Friday, September 22, 2006

Tax Breaks and Texan Billionaires

On a campaign stop for Republican candidates in Florida, Bush trotted out the latest scare tactic from the GOP.

"If they [Democrats] get control of the House of Representatives, they'll raise your taxes," Bush told several hundred supporters at a fundraiser in Tampa. "It will hurt our economy, and that's why we're not going to let them get control."

The President's remarks were a reference to Charlie Rangel, (D-NY) who would take over the powerful House Ways and Means Committee if the Democrats gain control of Congress in November's election.
....Rangel said a top priority will be offering families relief from the alternative minimum tax. He also said he will review "tax breaks for the wealthy that no one has asked for and have driven our nation deeper into debt."
If you want any more proof of the success of the Paris Hilton tax cuts and other Bush administration policies rewarding the "have mores," consider this from Forbes magazine's new rankings of the richest Americans:
Making a billion just isn't what it used to be. In our inaugural ranking of the world’s richest people 20 years ago, we uncovered some 140 billionaires. Just three years ago we found 476. This year the list is a record 793. They’re worth a combined $2.6 trillion, up 18% since last March. Their average net worth: $3.3 billion.
It's a good time to be filthy rich. In fact, the list should be renamed "Ranking America's Billionaires. " For the first time in Forbes' history, no one who was not a billionaire made the list.

Among the Texans on the Forbes list, Texas' highest ranking billionaire was computer mogul Michael Dell of Austin at number 12. Alice Walton (see Republican Priorities - More Gifts for the Rich) was close behind at 20. Three members of the Bass family of Fort Worth made the list.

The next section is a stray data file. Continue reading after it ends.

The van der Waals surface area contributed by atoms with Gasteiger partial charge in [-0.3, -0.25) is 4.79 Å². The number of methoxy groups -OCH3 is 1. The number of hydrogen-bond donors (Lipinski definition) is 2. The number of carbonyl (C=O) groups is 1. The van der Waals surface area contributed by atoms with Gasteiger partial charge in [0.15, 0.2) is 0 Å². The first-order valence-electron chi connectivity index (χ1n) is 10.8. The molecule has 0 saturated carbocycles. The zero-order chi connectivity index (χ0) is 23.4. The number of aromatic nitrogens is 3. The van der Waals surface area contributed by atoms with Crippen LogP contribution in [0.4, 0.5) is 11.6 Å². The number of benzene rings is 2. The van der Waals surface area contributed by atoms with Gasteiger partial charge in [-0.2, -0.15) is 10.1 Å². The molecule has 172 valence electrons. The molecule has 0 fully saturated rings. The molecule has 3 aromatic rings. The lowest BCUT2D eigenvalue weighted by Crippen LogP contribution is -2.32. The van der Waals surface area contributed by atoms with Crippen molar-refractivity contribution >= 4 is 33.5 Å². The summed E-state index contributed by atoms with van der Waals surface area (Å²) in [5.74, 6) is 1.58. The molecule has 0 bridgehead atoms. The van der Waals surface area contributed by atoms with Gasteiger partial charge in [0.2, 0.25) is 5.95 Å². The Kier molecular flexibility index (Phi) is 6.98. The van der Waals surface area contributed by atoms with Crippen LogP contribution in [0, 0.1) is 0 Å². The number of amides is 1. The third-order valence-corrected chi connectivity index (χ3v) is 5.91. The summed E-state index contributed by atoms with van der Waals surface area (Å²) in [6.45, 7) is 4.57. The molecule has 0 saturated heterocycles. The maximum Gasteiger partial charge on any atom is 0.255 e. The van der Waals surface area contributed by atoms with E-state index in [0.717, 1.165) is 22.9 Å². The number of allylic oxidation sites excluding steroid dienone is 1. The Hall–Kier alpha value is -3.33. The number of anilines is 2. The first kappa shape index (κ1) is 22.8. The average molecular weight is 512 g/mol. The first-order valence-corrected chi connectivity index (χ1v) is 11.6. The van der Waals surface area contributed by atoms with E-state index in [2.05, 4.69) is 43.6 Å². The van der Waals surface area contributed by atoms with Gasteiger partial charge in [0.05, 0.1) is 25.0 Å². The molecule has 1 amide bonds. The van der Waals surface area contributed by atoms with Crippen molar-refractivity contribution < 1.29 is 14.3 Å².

Oh, and those tax breaks the President refers to?
Virtually all of President Bush's tax cuts and credits — the lower rates, the child tax credit, the special breaks for married couples and the lower tax rates on investment income — are set to expire by 2011.
Of course, they never intended to let them expire, but making them permanent would have required a little honesty about the true costs of these measures - crushing deficits as far as the eye can see. And when our government finally acknowledges it's bankrupt, who do you think will be giving up government services? Care to put your political clout up against the Waltons?

Politically, that means that fewer and fewer tax breaks will be considered too sacred to sacrifice. It also means that tax breaks benefiting those with less political power could be at greater risk.

Scores of other expiring tax breaks for middle-class and lower-income people could face challenges as well. Among them are a tax deduction for parents who pay college tuition, a tax deduction for schoolteachers who buy classroom supplies, and tax credits for hiring workers in areas of high unemployment.

As the competition to save endangered tax breaks grows more intense, survival is likely to go to the fittest.

Are you ready for the next assault on social security?

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